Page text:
An interesting finding has been the observation that, in contrast to its effect on α7, co-expression of RIC-3 with several α7/5-HT3A subunit chimeras causes a dramatic reduction in the level of receptor cell-surface expression (Castillo et al., 2006; Gee et al., 2007). Such effects have been observed consistently in both oocytes and mammalian cell expression systems. Further studies of these chimeras may help to establish the mechanism by which RIC-3 modulates receptor maturation. All published studies with recombinant nAChRs have focused on RIC-3's effects on neuronal nAChRs, which raises the question of whether RIC-3 can also modulate the maturation of muscle-type nAChRs. Recent preliminary studies indicate that this is the case. Co-expression of human RIC-3 has been found to result in a 60% enhancement in levels of α-bungarotoxin to the human muscle-type nAChR in transfected HEK-293 cells (personal communication; Andrew G. Engel, Mayo Clinic, Rochester, USA).

Identification of protein domains in RIC-3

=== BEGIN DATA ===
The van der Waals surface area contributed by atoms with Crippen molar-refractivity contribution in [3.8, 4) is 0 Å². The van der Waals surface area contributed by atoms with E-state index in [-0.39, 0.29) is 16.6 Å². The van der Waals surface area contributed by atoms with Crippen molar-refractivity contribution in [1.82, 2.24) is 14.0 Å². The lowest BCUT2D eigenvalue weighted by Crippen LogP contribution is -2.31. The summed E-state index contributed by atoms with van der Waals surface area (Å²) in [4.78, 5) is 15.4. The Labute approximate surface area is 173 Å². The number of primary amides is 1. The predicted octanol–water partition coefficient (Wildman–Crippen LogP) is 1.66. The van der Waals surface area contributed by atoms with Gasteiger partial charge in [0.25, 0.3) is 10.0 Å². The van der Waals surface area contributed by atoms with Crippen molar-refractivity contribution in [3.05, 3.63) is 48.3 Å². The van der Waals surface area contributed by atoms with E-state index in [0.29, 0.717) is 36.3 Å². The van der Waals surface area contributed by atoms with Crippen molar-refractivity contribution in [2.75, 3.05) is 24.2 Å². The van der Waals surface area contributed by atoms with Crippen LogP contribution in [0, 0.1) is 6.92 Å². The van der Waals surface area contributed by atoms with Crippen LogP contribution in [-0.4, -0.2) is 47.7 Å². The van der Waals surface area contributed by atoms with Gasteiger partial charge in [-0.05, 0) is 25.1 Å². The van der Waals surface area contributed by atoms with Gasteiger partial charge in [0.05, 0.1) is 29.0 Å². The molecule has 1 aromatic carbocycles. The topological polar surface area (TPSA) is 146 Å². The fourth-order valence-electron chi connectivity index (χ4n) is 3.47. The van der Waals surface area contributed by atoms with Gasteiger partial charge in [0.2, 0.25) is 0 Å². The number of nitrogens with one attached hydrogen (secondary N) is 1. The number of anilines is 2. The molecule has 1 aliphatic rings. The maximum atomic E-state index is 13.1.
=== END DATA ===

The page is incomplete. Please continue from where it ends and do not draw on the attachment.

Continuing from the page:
Sequence analysis of the predicted open-reading frame of the C. elegans ric-3 gene led to the proposal that the C. elegans RIC-3 protein is a membrane protein containing two transmembrane domains in which both the N- and C-terminus are located in the cytoplasm (Halevi et al., 2002) (Figure 1). The cloning of a human homologue of RIC-3 also revealed two hydrophobic domains (Halevi et al., 2003); however, analysis of the amino-acid sequence of human RIC-3 indicates that its N-terminal hydrophobic domain resembles a cleaveable signal sequence (Castillo et al., 2005; Cheng et al., 2007). Analysis of predicted RIC-3 proteins from other species suggests that RIC-3 proteins from other mammalian species contain potential cleavable signal sequences, whereas RIC-3 proteins from invertebrate species do not. For example, a RIC-3 homologue, which has been cloned from the model insect species Drosophila melanogaster, and which has been shown to have nAChR chaperone activity (Lansdell et al., 2008), resembles C. elegans RIC-3, contains two hydrophobic domains but lacks a predicted cleaved signal sequence. Further work will be required to establish whether these differences in predicted signal sequence cleavage sites reflect real differences in protein processing and transmembrane topology. Experimental evidence has been obtained which supports the presence of a cleavable signal sequence in the human RIC-3 protein (Cheng et al., 2007), but another recent study has obtained evidence which argues against proteolytic cleavage of human RIC-3 (Castelán et al., 2008).